Jury deliberations began Thursday in the federal corruption trial of Joseph Percoco, a former top aide to Governor Andrew Cuomo, and three corporate executives who were allegedly involved in a criminal conspiracy to pay Percoco bribes in exchange for favorable official actions in their efforts to do business with the state government.
Barry Bohrer closing statement by Aggie Whelan Kenny 
In federal district court in lower Manhattan on Thursday morning, the prosecution offered its rebuttal to the defense’s closing arguments from the previous two days, capping a six-week long trial that has exposed the inner workings of the state government and put on display the actions and behavior of Percoco, whom Cuomo once referred to as “my father's third son.” The trial has raised questions about what Cuomo knew about Percoco’s activities, including his former top aide’s use of a government office while technically on leave to run Cuomo’s reelection campaign.
The charges against Percoco and his co-defendants -- Peter Galbraith Kelly, Joseph Gerardi and Steven Aiello -- stem from two separate bribery schemes tied together by the government’s key witness, former lobbyist Todd Howe, who pleaded guilty to facilitating payments totalling more than $300,000 from the executives to Percoco and his wife, Lisa Percoco.
Percoco and the others have been charged with ten felony counts of solicitation and payment of bribes and gratuities, conspiracy to commit honest services fraud, extortion under the color of official right and conspiracy to commit extortion under the color of official right, wire fraud, and making false statements to federal investigators. (One extortion charge, related to actions Percoco took while he was working on the governor’s reelection campaign in 2014, was dismissed by U.S. District Judge Valerie Caproni on Monday.)
One of the schemes involved real estate developer COR Development and it’s executives Gerardi and Aiello. The second involved energy firm Competitive Power Ventures and Kelly, who is accused of giving Percoco’s wife a “low-show” job paying $90,000 annually.
Defense attorney Daniel Gitner closing by Aggie Whelan Kenny
The defense largely based its case on attacking Howe’s credibility as a witness, claiming that he manipulated Percoco and the others into the schemes. Once he was caught for his own crimes, the defense attorneys claimed, he pointed fingers to try and reduce his prison sentence. That argument was bolstered in part when Howe was arrested during the trial for violating his cooperation agreement with the government.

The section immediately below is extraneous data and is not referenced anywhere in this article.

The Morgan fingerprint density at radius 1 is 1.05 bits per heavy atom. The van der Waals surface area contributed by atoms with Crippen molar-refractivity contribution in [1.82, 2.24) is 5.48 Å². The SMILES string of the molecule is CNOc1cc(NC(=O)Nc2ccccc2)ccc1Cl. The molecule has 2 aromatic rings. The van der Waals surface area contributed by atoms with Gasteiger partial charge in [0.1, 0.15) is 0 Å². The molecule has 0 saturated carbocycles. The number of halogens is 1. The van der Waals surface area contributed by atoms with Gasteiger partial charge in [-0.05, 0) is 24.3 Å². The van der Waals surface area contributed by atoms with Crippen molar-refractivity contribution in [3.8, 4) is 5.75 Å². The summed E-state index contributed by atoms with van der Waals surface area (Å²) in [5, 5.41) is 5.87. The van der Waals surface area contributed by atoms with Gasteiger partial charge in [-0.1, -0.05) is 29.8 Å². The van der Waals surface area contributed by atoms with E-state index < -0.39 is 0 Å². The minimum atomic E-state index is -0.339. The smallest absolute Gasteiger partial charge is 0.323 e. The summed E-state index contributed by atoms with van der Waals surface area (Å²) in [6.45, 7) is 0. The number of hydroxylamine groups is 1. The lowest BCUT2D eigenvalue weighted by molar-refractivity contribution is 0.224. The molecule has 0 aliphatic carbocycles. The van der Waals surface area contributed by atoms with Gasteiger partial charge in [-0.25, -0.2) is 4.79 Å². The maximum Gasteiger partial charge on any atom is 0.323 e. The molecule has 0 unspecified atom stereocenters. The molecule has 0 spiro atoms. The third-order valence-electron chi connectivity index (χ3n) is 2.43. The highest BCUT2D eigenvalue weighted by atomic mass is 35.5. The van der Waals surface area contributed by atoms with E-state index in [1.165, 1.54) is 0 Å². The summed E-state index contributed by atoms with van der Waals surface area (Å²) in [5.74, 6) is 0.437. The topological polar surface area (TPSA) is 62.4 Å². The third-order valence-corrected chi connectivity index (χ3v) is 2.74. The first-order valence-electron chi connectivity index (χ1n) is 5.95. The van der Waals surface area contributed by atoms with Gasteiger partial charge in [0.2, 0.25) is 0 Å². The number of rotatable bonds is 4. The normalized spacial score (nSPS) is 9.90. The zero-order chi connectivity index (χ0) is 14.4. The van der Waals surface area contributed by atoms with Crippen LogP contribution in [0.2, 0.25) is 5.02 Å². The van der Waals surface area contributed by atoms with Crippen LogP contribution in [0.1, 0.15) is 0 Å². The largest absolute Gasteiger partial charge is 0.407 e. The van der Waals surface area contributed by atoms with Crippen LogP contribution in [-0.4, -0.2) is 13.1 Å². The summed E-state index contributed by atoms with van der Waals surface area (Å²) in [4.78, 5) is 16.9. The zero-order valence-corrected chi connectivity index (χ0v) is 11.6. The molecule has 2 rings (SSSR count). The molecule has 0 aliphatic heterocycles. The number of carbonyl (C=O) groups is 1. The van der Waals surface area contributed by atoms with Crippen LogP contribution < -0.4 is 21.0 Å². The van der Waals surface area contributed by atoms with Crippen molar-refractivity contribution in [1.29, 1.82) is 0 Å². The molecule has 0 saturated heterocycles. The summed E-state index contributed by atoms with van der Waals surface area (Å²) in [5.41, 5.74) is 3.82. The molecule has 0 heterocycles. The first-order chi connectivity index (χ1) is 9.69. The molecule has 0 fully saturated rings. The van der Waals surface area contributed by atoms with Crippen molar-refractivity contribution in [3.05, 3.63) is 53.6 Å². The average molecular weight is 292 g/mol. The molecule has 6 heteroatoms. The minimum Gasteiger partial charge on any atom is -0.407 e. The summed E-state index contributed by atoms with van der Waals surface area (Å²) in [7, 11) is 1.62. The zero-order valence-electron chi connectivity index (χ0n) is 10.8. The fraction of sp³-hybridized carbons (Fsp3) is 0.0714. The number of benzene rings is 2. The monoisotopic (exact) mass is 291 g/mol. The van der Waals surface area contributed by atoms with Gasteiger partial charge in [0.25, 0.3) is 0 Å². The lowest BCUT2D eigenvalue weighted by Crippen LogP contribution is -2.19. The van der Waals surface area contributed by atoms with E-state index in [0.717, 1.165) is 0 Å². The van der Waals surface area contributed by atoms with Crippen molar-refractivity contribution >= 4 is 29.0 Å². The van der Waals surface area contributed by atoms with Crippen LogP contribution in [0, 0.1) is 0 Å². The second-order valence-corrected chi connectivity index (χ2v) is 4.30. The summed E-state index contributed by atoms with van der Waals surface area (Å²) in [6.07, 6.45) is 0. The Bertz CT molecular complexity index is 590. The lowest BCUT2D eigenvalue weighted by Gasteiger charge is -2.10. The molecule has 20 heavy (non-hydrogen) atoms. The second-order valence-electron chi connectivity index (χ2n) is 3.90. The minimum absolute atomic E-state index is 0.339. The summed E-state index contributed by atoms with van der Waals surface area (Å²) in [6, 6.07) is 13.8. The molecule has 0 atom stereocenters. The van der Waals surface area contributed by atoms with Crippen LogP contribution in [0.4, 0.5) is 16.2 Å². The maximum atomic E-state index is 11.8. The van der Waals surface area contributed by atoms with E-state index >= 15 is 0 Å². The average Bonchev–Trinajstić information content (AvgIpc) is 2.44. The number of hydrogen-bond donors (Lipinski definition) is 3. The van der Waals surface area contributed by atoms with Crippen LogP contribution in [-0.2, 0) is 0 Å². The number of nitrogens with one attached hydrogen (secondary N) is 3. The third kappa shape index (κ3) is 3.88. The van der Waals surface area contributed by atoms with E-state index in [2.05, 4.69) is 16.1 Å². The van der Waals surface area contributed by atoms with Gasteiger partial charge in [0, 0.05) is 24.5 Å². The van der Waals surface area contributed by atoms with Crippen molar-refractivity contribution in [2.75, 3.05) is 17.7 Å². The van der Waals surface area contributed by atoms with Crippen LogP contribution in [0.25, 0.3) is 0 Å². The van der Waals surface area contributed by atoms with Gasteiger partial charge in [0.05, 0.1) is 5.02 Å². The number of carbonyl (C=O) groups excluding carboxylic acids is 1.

Prosecutors, however, have pointed to other evidence, including thousands of emails, that they say shows the corrupt agreements struck between the defendants. Howe’s testimony formed only a part of their case, they claim, and was far from the foundation of the prosecution.
“Their best defense is to make you think it all comes down to Todd Howe,” said prosecutor Janis Echenberg, in the government’s rebuttal Thursday morning. “See the defense arguments for what they are. They are asking for a free pass. They’re saying ‘We dealt with a bad guy so we should get away with it.’”
“This whole fishing sideshow,” Echenberg told the jury, “You’re being played hook, line and sinker.”
“Even if there was a friendship between don’t get a pass on bribery just because you’re bribing a friend,” she added.
After Echenberg’s plea to the jury for a guilty verdict, Judge Caproni addressed the jury, reading through a 40-page booklet of all the charges against the defendants and instructing them to carefully consider their decision.
Later in the day, the jury sought clarification on whether Percoco had to have been a public official throughout the duration of the two schemes he is accused of participating in in order to be found guilty. The prosecution had argued that though Percoco left state government to work on the governor’s reelection campaign, he still wielded his influence within state government to pressure officials for favorable action towards his co-defendants. The defense, on the other hand, in the words of Percoco’s lawyer Barry Bohrer, said Percoco couldn’t possibly have been “selling his office” during the campaign since “he had no office to sell.”
Courtroom artwork by Aggie Whelan Kenny

Thursday, March 1, 2018

NY POST : Percoco lawyer: Don’t judge my client for using ‘Sopranos’ slang

Percoco lawyer: Don’t judge my client for using ‘Sopranos’ slang bruce golding 
Joseph Percoco’s lawyer broke out the ziti defense during closing arguments at his corruption trial Wednesday — urging jurors not to condemn the former top aide to Gov. Cuomo for using TV gangster slang.
“It’s not the language of criminals just because someone watches ‘The Sopranos’ and picks up phrases from ‘The Sopranos,’” defense lawyer Barry Bohrer said.
Bohrer also tried to blame tainted prosecution witness Todd Howe for Percoco’s use of the term “ziti,” saying: “You’ll find 16 ziti emails and the score is 14 to 2 — 14 instances when Todd Howe mentions the word and two in which Joe does.”“Millions of people would be in jumpsuits for having watched ‘The Sopranos’ and picked up language if that were the case.”

Prosecutors contend the pasta reference was code for the $300,000-plus in bribes Howe allegedly helped Percoco pocket in a “pay-to-play” scheme with two companies doing business with the state.

But Bohrer tried turning those allegations into a joke when he asked the judge to give jurors their lunch break five minutes early.
“I hate talking about ziti while they are waiting for lunch,” he said to laughter in the Manhattan federal courtroom. Judge Valerie Caproni denied the request and told Bohrer to continue as scheduled until 12:30 p.m.